Master and Commander. Photo: Stephen Vaughn/20th Century Fox
With the exception of the Lord of the Rings films, Master and Commander is the most technically challenging and accomplished movie of the last few years. The key to its success is a quality of seamlessness. Thus, sequences shot on the open sea on the three-masted tall ship replica Rose are invisibly blended with footage captured on another replica built in the Titanic tank at Fox Studios Baja, with miniatures built by Peter Jackson’s Weta Workshop in New Zealand, and with digital models created by the visual effects house Asylum. For what is unquestionably the most impressive storm-at-sea sequence ever filmed, actual footage of a Cape Horn tempest blends with one created in the Fox Studios Baja tank, where the Surprise replica was tossed on what is reportedly the largest gimbal ever built for a film. Digital shots contributed by Asylum, ILM, and Pacific Title help complete the effect in this and in the film’s battle scenes.
Overseeing both the grand effect and the detail in Master and Commander’s shipboard sets is production designer William Sandell, veteran of another sea saga, The Perfect Storm. DP Russell Boyd does a superlative job of making the film all of a visual piece, and creating something hauntingly beautiful out of moments like the Acheron’s emergence from the fog. Costume designer Wendy Stites, overseeing construction of 2,000 uniforms for the film (only one woman, a South American native glimpsed briefly from the Surprise deck, appears on camera), may seem to have had the most thankless job. But her painstakingly researched designs, which have a marvelous tactile quality, are crucial to selling the world of the film. Other contributions that should not go unmentioned are those of makeup supervisor Edouard Henriques, whose responsibilities cover the gamut of period styles, weathering, and a few fairly gruesome surgical sequences, and sound designer Richard King’s work on those thunderous waves.
Billy Ray’s Shattered Glass is similarly enmeshed in a rule-laden work environment, that of contemporary journalism. The movie tells the story of Stephen Glass, reporter for the New Republic magazine during the 1990s whose whole-cloth fabrications made Jayson Blair’s more recent mischief seem amateurish in comparison. It’s a compelling tale, although finally too small of one to carry a feature film. The movie is also marred by an embarrassing late sequence of journalistic self-congratulation (note to filmmakers: refrain at all costs from on-camera applause in anything but a theatre setting), and by a seemingly unwitting indictment of the New Republic’s fact-checking process. As Glass, Hayden Christiansen is sweet, whiny, and ingratiating in perfect proportion, and Peter Sarsgaard is outstanding as editor Chuck Lane. It is difficult for me to assess Mandy Walker cinematography, since I saw a digitally projected print that flattened out the actors’ skin tones. Production designer Francois Seguin does an OK job of selling Montréal for Washington, DC, though Shattered Glass probably would have benefited from more authentic atmosphere.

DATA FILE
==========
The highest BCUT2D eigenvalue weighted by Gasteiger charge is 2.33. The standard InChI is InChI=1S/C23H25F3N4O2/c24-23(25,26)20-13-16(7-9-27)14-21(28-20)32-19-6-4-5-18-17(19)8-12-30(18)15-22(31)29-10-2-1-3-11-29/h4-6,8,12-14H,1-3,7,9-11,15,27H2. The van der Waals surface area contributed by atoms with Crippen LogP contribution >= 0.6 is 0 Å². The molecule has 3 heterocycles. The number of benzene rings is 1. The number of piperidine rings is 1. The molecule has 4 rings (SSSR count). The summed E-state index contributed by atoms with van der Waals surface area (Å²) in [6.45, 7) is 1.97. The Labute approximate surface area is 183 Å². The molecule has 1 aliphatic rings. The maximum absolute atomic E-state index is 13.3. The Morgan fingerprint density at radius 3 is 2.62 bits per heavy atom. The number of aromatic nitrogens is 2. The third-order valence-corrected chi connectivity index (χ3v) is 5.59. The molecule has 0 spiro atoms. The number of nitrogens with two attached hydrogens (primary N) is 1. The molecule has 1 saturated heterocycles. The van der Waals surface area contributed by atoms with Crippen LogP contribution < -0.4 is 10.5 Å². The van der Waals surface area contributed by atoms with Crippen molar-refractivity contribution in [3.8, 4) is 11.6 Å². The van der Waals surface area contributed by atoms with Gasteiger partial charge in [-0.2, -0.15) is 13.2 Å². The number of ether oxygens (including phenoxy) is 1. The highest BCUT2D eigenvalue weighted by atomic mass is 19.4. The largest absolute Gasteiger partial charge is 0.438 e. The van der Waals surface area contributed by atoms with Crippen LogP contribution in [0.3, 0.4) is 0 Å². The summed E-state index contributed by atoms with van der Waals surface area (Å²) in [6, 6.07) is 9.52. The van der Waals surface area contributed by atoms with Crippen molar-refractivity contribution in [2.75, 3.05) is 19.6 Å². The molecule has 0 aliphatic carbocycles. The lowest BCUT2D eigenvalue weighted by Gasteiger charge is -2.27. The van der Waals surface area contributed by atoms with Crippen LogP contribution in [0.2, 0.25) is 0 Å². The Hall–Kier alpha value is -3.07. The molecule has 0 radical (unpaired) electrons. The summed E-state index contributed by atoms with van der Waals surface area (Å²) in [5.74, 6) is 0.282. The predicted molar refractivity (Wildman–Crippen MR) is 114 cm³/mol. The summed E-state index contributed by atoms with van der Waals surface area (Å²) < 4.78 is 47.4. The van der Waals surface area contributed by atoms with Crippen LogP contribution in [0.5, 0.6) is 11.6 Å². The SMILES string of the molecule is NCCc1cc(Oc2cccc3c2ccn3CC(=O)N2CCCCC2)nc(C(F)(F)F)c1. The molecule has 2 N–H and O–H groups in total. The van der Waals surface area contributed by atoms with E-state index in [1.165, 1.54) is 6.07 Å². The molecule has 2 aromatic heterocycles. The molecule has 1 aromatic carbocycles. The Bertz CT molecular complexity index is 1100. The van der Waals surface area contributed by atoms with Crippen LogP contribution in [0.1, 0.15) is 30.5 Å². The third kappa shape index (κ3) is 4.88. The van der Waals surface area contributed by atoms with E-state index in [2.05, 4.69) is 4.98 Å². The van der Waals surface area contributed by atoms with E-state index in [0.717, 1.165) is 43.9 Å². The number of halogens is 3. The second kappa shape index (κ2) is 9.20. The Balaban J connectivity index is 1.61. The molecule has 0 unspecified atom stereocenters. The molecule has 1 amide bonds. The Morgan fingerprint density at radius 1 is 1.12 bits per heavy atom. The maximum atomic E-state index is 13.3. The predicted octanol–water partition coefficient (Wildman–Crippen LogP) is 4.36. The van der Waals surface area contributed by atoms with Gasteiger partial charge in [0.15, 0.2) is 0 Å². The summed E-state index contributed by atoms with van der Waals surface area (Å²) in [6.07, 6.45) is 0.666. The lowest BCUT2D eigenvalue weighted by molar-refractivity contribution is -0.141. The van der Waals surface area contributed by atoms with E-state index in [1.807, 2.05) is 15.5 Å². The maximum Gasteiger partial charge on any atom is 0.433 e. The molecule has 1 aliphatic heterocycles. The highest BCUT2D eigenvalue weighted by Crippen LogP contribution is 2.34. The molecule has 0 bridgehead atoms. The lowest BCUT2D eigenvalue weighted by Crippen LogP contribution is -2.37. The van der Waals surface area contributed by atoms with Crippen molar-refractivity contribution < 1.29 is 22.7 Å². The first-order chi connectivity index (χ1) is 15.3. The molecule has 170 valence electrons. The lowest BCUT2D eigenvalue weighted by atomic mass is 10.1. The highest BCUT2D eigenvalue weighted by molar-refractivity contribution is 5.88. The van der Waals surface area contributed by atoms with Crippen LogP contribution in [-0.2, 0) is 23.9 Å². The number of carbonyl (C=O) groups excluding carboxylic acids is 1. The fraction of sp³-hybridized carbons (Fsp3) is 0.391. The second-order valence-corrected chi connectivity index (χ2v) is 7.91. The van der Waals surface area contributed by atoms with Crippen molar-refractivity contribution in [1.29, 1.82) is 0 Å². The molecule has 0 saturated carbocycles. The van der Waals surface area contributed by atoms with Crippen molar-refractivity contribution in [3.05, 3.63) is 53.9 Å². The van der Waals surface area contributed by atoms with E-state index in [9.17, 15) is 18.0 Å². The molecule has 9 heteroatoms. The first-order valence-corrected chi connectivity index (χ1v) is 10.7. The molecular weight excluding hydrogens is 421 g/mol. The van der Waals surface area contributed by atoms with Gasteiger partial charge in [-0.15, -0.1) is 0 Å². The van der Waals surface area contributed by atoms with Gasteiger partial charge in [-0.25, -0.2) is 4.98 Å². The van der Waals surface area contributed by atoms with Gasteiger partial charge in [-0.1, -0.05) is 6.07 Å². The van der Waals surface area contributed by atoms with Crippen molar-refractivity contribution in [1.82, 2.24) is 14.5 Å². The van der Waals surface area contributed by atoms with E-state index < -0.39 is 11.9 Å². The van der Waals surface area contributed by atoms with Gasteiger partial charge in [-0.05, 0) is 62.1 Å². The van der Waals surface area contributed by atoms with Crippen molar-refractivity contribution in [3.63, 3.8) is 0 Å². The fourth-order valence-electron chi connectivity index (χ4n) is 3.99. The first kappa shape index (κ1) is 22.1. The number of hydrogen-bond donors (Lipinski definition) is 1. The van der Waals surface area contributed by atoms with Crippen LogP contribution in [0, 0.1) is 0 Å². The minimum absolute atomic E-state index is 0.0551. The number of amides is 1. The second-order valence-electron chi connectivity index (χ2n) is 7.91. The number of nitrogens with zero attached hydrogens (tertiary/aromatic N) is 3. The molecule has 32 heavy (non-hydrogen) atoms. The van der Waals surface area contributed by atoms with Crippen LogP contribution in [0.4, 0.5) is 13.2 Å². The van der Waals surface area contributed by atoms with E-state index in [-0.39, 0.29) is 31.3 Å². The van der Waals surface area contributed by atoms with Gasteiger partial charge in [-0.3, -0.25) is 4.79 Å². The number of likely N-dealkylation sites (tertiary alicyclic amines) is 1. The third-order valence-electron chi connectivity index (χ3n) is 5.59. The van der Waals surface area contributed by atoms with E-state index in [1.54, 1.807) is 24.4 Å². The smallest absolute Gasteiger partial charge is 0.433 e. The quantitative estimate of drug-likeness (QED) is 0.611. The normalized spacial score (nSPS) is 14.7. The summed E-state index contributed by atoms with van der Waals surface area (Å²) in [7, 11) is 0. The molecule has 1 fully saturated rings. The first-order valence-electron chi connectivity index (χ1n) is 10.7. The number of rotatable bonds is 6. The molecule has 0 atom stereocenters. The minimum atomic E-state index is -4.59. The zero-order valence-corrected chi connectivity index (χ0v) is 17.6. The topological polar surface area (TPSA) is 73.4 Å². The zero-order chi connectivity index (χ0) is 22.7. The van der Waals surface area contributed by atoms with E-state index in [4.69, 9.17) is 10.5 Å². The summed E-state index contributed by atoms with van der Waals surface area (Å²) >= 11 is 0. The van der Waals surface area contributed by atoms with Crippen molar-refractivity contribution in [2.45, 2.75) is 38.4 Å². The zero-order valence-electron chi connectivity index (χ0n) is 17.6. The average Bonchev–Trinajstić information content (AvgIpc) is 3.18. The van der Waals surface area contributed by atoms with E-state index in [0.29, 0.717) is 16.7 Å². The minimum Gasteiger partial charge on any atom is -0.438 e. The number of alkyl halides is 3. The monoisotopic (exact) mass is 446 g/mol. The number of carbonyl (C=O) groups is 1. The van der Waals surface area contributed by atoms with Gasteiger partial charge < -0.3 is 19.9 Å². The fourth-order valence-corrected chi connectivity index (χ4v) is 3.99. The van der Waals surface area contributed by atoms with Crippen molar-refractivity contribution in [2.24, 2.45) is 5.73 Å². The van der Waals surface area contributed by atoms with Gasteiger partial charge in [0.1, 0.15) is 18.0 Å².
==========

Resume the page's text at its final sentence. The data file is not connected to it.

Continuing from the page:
Shattered Glass. Photo: Jonathan Wenk/Lions Gate Films
The Matrix Revolutions is certainly no worse than its immediate predecessor, The Matrix Reloaded, but as the final chapter in the trilogy it needed to be a lot better. This time, after about 15 minutes of listening to the Wachowski brothers' humorless mumbo-jumbo, I started wanting to draw moustaches on the movie. There's nothing much to say about the film technically, since it's all of a piece with the previous two films. The climax, which basically boils down to a fistfight between Keanu Reeves and Hugo Weaving, is spectacular, I guess, but by then the overall visual ugliness and juvenilia had left me checking my watch and talking back to the screen. Most notable detail: Mary Alice has replaced the late Gloria Foster as the Oracle. This is accounted for in some manner that I couldn't follow. But please don't explain it to me. --John Calhoun
The Matrix. Photo: Jasin Boland/Warner Bros.